• Encænia: The feast of dedication, celebrated At Lincolnes Inne, in a sermon there upon Ascension day, 1623. London: Aug. Mat. for Thomas Jones, 1623.
  • Three Sermons Vpon Speciall Occasions. London: for Thomas Jones, 1623.
  • Devotions Upon Emergent Occasions. London: A. Mat for Thomas Jones, 1624.
  • The First Sermon Preached To King Charles. London: A. Mat for Thomas Jones, 1625.
  • Fovre Sermons Vpon Speciall Occasions. London: Thomas Jones, 1625.
  • A Sermon, Preached To The Kings Mtie. At Whitehall, 24. Febr. 1625. London: Thomas Jones, 1626.
  • Five Sermons Vpon Speciall Occasions. London: for Thomas Jones, 1626.
  • A Sermon Of Commemoration Of The Lady Dãuers. London: I.H. for Philemon Stephens & Christopher Meredith, 1627.
  • Deaths Dvell. London: Thomas Harper for Richard Redmer & Benjamin Fisher, 1632.
  • Juvenilia. London: E.P. for Henry Seyle, 1633.
  • Six Sermons Vpon Severall Occasions. London: Printers to the Universitie of Cambridge, sold by Nicholas Fussell & Humphrey Mosley, 1634.
  • Sapientia Clamitans. London: I. Haviland for R. Milbourne, 1638.
  • Wisdome crying out to Sinners. London: M.P. for John Stafford, 1639.
  • LXXX Sermons. London: Richard Royston & Richard Marriot, 1640.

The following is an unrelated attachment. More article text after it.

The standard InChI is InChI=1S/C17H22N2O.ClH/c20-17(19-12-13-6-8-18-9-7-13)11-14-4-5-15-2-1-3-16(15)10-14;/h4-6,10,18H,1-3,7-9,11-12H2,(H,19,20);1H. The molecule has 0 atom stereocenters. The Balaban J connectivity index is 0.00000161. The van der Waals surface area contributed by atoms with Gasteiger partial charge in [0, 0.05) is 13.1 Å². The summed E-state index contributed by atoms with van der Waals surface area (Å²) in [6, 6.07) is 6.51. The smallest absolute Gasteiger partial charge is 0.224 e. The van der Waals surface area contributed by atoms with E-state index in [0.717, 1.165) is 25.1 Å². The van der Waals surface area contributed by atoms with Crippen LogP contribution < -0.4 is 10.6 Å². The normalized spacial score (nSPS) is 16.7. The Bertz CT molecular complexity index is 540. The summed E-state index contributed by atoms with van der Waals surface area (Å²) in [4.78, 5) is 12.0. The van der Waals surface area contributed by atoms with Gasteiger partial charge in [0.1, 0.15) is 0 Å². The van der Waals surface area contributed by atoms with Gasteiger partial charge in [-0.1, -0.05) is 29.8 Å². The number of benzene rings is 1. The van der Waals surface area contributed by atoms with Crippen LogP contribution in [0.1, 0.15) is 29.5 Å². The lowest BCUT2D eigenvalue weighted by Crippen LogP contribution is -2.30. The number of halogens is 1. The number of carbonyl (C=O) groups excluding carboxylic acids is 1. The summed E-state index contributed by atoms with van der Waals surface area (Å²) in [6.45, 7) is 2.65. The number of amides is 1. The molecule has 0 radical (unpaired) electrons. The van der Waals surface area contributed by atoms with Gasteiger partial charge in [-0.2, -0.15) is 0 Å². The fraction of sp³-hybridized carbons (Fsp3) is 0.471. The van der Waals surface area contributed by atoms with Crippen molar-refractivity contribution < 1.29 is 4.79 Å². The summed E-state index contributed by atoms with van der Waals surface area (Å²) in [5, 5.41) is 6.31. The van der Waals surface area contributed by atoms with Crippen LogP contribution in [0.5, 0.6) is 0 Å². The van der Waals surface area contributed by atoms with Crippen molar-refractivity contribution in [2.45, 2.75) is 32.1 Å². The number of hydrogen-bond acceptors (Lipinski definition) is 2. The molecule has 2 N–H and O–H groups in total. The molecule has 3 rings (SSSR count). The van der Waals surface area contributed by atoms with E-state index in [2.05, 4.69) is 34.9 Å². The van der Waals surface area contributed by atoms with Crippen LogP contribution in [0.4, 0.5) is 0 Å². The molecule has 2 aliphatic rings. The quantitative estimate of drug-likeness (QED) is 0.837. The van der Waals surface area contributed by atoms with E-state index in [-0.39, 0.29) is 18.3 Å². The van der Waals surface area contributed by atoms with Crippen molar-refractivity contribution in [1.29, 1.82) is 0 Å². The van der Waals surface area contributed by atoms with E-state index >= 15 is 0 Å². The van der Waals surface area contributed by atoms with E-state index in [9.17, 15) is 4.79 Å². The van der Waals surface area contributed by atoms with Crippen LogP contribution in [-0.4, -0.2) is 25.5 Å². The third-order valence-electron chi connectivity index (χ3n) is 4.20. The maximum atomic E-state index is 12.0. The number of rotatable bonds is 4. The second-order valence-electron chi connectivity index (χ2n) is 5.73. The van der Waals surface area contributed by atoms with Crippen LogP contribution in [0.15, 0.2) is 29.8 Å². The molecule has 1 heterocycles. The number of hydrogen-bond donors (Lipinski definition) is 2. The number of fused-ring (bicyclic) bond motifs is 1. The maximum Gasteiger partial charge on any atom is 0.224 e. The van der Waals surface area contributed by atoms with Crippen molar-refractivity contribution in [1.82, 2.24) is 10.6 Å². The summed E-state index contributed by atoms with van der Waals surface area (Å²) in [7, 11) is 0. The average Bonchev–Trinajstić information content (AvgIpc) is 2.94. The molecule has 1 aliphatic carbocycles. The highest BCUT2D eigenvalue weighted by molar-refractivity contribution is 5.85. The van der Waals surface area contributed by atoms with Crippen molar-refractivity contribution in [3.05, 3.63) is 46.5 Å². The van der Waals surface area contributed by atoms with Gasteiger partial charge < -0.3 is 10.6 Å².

• BIATHANATO A Declaration of that paradoxe, or thesis that selfe-homicide is not so naturally sinne, that it may never be otherwise. London: John Dawson, 1647.
  • Essays in Divinity. London: T.M. for Richard Marriot, 1651
  • Fifty Sermons. London: Printed by Ja. Flesher for M.F.J. Marriot & R. Royston, 1649.
  • XXVI Sermons. London: Printed by T.N. for James Magnes, 1660.
  • Donne's Sermons: Selected Passages (edited, with an introduction, by Logan Pearsall Smith). Oxford: Clarendon Press, 1919.
  • The Sermons of John Donne (10 volumes, edited by George R. Potter and Evelyn M. Simpson). Berkeley & Los Angeles: University of California Press, 1953-1962.
  • Sermons on the Psalms and Gospels: With a selection of prayers and meditations (edited by Evelyn M. Simpson). Berkeley & Los Angeles: University of California Press, 1963.
  • Donne's Prebend Sermons (edited by Janel M. Mueller). Cambridge, MA: Harvard University Press, 1971.